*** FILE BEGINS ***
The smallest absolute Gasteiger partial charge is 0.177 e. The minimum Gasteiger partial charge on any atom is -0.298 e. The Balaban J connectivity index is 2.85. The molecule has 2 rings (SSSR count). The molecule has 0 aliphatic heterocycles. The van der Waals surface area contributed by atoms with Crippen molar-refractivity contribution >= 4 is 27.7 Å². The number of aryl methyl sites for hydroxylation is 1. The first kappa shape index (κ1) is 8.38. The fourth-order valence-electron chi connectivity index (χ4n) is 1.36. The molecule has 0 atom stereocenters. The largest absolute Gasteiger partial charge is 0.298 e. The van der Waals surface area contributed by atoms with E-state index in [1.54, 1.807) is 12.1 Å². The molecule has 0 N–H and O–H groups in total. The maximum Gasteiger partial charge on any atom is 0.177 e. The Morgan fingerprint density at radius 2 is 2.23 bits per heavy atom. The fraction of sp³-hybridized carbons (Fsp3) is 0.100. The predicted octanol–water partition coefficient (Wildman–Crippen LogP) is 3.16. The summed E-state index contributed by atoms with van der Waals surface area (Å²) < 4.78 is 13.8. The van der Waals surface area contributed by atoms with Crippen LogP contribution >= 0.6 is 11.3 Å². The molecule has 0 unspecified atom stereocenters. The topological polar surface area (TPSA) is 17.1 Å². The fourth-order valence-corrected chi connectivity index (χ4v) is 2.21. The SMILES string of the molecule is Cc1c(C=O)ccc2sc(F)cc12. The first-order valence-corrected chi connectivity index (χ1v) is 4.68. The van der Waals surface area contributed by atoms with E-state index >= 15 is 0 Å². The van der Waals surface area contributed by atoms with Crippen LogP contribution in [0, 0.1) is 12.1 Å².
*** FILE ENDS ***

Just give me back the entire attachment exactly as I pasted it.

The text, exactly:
The smallest absolute Gasteiger partial charge is 0.177 e. The minimum Gasteiger partial charge on any atom is -0.298 e. The Balaban J connectivity index is 2.85. The molecule has 2 rings (SSSR count). The molecule has 0 aliphatic heterocycles. The van der Waals surface area contributed by atoms with Crippen molar-refractivity contribution >= 4 is 27.7 Å². The number of aryl methyl sites for hydroxylation is 1. The first kappa shape index (κ1) is 8.38. The fourth-order valence-electron chi connectivity index (χ4n) is 1.36. The molecule has 0 atom stereocenters. The largest absolute Gasteiger partial charge is 0.298 e. The van der Waals surface area contributed by atoms with E-state index in [1.54, 1.807) is 12.1 Å². The molecule has 0 N–H and O–H groups in total. The maximum Gasteiger partial charge on any atom is 0.177 e. The Morgan fingerprint density at radius 2 is 2.23 bits per heavy atom. The fraction of sp³-hybridized carbons (Fsp3) is 0.100. The predicted octanol–water partition coefficient (Wildman–Crippen LogP) is 3.16. The summed E-state index contributed by atoms with van der Waals surface area (Å²) < 4.78 is 13.8. The van der Waals surface area contributed by atoms with Crippen LogP contribution >= 0.6 is 11.3 Å². The molecule has 0 unspecified atom stereocenters. The topological polar surface area (TPSA) is 17.1 Å². The fourth-order valence-corrected chi connectivity index (χ4v) is 2.21. The SMILES string of the molecule is Cc1c(C=O)ccc2sc(F)cc12. The first-order valence-corrected chi connectivity index (χ1v) is 4.68. The van der Waals surface area contributed by atoms with E-state index >= 15 is 0 Å². The van der Waals surface area contributed by atoms with Crippen LogP contribution in [0, 0.1) is 12.1 Å².